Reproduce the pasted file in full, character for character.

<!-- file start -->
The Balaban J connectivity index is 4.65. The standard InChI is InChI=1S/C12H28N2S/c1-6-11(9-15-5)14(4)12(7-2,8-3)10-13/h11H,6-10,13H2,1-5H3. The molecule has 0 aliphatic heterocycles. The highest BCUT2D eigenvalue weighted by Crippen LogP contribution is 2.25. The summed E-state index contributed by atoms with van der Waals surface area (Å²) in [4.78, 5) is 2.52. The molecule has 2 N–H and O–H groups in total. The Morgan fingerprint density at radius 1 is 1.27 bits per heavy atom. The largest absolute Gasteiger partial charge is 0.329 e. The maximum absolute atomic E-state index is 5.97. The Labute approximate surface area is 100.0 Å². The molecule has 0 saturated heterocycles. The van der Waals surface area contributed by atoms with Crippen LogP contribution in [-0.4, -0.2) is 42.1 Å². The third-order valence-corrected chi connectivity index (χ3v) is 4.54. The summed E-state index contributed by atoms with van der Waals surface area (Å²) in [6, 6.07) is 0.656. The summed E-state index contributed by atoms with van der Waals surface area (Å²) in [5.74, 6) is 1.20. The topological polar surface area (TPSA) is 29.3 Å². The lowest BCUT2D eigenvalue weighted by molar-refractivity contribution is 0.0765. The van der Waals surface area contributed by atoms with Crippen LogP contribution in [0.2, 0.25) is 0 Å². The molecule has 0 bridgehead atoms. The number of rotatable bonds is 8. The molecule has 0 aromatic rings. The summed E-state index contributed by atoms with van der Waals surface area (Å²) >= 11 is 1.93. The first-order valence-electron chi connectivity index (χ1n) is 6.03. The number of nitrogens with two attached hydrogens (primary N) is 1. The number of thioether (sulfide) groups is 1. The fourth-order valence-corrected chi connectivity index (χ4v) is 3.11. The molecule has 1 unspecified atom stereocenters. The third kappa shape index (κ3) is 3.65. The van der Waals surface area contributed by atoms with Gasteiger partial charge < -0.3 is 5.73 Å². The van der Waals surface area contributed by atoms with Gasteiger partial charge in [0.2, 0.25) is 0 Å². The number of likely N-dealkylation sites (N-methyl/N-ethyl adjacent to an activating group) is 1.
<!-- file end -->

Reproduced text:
The Balaban J connectivity index is 4.65. The standard InChI is InChI=1S/C12H28N2S/c1-6-11(9-15-5)14(4)12(7-2,8-3)10-13/h11H,6-10,13H2,1-5H3. The molecule has 0 aliphatic heterocycles. The highest BCUT2D eigenvalue weighted by Crippen LogP contribution is 2.25. The summed E-state index contributed by atoms with van der Waals surface area (Å²) in [4.78, 5) is 2.52. The molecule has 2 N–H and O–H groups in total. The Morgan fingerprint density at radius 1 is 1.27 bits per heavy atom. The largest absolute Gasteiger partial charge is 0.329 e. The maximum absolute atomic E-state index is 5.97. The Labute approximate surface area is 100.0 Å². The molecule has 0 saturated heterocycles. The van der Waals surface area contributed by atoms with Crippen LogP contribution in [-0.4, -0.2) is 42.1 Å². The third-order valence-corrected chi connectivity index (χ3v) is 4.54. The summed E-state index contributed by atoms with van der Waals surface area (Å²) in [6, 6.07) is 0.656. The summed E-state index contributed by atoms with van der Waals surface area (Å²) in [5.74, 6) is 1.20. The topological polar surface area (TPSA) is 29.3 Å². The lowest BCUT2D eigenvalue weighted by molar-refractivity contribution is 0.0765. The van der Waals surface area contributed by atoms with Crippen LogP contribution in [0.2, 0.25) is 0 Å². The molecule has 0 bridgehead atoms. The number of rotatable bonds is 8. The molecule has 0 aromatic rings. The summed E-state index contributed by atoms with van der Waals surface area (Å²) >= 11 is 1.93. The first-order valence-electron chi connectivity index (χ1n) is 6.03. The number of nitrogens with two attached hydrogens (primary N) is 1. The number of thioether (sulfide) groups is 1. The fourth-order valence-corrected chi connectivity index (χ4v) is 3.11. The molecule has 1 unspecified atom stereocenters. The third kappa shape index (κ3) is 3.65. The van der Waals surface area contributed by atoms with Gasteiger partial charge < -0.3 is 5.73 Å². The van der Waals surface area contributed by atoms with Gasteiger partial charge in [0.2, 0.25) is 0 Å². The number of likely N-dealkylation sites (N-methyl/N-ethyl adjacent to an activating group) is 1.